The UK TV watchdog, Ofcom, is the watchdog for the UK broadcasting industry, keeping an eye on how broadcasters carry out their duty to the public to be both fair and accurate and not cause harm.
Ofcom ruled today on a complaint against the polemic documentary about global warming, The Great Global Warming Swindle.
It upheld complaints by the former UK Chief Scientist, Sir David King, the IPCC and oceanographer Carl Wunsch, stating that the filmmakers had treated them unfairly, misquoted them or misled them into being interviewed. However, it managed to cleverly dodge the complaint about accuracy or misleading the public, to the fury of some scientists.
The film itself has been sold around the world, and the DVD viewed by thousands online.
What those viewers still haven't been told is that at least 10 of the 16 interviewees are central to the denial industry - directly associated with - or even paid by - think tanks funded by ExxonMobil.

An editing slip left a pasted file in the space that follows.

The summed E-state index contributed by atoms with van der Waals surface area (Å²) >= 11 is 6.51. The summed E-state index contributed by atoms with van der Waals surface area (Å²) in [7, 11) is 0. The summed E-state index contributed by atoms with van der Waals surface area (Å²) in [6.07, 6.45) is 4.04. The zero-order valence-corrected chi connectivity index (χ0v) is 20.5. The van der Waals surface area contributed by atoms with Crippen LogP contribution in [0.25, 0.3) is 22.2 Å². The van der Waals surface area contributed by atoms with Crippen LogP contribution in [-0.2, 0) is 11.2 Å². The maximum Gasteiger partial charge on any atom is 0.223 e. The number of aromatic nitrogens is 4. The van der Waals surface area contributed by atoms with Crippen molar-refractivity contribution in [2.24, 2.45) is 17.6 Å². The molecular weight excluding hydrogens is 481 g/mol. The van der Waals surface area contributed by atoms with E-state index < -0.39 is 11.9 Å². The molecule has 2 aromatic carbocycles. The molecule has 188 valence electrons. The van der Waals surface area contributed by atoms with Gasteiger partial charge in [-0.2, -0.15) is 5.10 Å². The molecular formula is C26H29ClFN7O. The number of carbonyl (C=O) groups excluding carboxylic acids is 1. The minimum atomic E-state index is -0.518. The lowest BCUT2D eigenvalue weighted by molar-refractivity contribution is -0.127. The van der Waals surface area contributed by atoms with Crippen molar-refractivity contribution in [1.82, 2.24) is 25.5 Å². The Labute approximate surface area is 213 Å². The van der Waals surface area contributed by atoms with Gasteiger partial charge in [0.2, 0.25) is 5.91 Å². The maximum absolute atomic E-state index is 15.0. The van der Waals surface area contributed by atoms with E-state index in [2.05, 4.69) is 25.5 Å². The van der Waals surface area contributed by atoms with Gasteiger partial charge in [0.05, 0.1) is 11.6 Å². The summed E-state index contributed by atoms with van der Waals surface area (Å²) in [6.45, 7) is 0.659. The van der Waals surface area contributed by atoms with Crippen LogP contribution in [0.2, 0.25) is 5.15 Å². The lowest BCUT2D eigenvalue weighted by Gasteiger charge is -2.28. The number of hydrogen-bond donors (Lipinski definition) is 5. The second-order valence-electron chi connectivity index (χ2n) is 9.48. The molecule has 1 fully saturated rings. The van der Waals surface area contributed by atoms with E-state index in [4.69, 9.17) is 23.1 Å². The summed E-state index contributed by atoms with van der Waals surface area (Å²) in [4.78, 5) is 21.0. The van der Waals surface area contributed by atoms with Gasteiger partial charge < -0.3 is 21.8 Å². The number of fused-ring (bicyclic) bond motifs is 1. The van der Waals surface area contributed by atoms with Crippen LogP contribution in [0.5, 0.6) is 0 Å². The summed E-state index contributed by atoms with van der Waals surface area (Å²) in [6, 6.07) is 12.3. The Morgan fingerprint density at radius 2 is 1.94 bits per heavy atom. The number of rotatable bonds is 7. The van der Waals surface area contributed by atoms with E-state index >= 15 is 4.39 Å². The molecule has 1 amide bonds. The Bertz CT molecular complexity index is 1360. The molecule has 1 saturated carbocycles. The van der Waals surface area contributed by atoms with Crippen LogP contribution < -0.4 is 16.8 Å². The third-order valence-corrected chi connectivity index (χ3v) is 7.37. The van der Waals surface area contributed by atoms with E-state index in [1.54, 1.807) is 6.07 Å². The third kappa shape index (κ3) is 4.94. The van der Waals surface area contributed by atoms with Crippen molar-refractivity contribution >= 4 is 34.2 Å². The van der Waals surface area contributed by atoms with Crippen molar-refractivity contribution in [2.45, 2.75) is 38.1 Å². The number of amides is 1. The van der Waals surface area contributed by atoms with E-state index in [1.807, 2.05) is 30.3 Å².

And yes, we have a map showing you just how that all works. Total funding to these groups since 1998? $11,335,600
But of course even Exxon is apparently walking away from them - if you believe the latest statements from the company.
The issue isn't over yet - the complainants are now considering appealing the decision. But meanwhile the UK public has been swayed by the film - a staggering 60% are now sceptic about climate science - a shift that has been squarely blamed on the Swindle by the UK's leading polling company, Ipsos MORI, as George Monbiot mentioned in his column.
The best interview I've seen of the problems with the programme was by ABC Australia's Tony Jones, which is well worth a watch.